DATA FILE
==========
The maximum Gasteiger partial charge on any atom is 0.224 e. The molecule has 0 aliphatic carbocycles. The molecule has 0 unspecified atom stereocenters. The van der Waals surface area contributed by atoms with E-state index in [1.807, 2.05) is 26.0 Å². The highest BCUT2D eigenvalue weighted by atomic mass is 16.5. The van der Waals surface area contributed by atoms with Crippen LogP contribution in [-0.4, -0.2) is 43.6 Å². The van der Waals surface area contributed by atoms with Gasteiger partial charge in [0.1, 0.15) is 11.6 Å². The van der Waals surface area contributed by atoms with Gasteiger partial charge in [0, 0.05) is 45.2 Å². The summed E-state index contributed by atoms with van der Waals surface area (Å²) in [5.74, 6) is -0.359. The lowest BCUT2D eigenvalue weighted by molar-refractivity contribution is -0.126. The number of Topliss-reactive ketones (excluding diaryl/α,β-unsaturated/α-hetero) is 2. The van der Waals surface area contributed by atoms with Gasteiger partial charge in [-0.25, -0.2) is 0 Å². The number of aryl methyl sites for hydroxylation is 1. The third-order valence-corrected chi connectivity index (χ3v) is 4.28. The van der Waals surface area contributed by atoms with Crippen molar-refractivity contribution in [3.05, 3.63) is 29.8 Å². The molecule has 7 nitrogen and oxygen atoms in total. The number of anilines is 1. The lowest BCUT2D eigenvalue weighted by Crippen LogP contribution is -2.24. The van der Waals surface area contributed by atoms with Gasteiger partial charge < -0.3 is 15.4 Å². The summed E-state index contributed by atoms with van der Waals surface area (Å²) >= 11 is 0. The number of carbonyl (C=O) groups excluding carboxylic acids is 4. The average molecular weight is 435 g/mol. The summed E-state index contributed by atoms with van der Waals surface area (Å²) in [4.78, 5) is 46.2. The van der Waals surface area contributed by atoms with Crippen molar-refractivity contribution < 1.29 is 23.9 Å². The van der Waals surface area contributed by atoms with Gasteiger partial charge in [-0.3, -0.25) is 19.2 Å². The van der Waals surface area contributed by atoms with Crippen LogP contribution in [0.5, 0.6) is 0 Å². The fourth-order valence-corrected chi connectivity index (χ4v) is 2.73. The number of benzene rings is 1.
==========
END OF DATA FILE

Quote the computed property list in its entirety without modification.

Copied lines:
The maximum Gasteiger partial charge on any atom is 0.224 e. The molecule has 0 aliphatic carbocycles. The molecule has 0 unspecified atom stereocenters. The van der Waals surface area contributed by atoms with E-state index in [1.807, 2.05) is 26.0 Å². The highest BCUT2D eigenvalue weighted by atomic mass is 16.5. The van der Waals surface area contributed by atoms with Crippen LogP contribution in [-0.4, -0.2) is 43.6 Å². The van der Waals surface area contributed by atoms with Gasteiger partial charge in [0.1, 0.15) is 11.6 Å². The van der Waals surface area contributed by atoms with Gasteiger partial charge in [0, 0.05) is 45.2 Å². The summed E-state index contributed by atoms with van der Waals surface area (Å²) in [5.74, 6) is -0.359. The lowest BCUT2D eigenvalue weighted by molar-refractivity contribution is -0.126. The number of Topliss-reactive ketones (excluding diaryl/α,β-unsaturated/α-hetero) is 2. The van der Waals surface area contributed by atoms with Gasteiger partial charge in [-0.25, -0.2) is 0 Å². The number of aryl methyl sites for hydroxylation is 1. The third-order valence-corrected chi connectivity index (χ3v) is 4.28. The van der Waals surface area contributed by atoms with Crippen molar-refractivity contribution in [3.05, 3.63) is 29.8 Å². The molecule has 7 nitrogen and oxygen atoms in total. The number of anilines is 1. The lowest BCUT2D eigenvalue weighted by Crippen LogP contribution is -2.24. The van der Waals surface area contributed by atoms with Gasteiger partial charge < -0.3 is 15.4 Å². The summed E-state index contributed by atoms with van der Waals surface area (Å²) >= 11 is 0. The number of carbonyl (C=O) groups excluding carboxylic acids is 4. The average molecular weight is 435 g/mol. The summed E-state index contributed by atoms with van der Waals surface area (Å²) in [4.78, 5) is 46.2. The van der Waals surface area contributed by atoms with Crippen molar-refractivity contribution < 1.29 is 23.9 Å². The van der Waals surface area contributed by atoms with Gasteiger partial charge in [-0.3, -0.25) is 19.2 Å². The van der Waals surface area contributed by atoms with Crippen LogP contribution in [0.5, 0.6) is 0 Å². The fourth-order valence-corrected chi connectivity index (χ4v) is 2.73. The number of benzene rings is 1.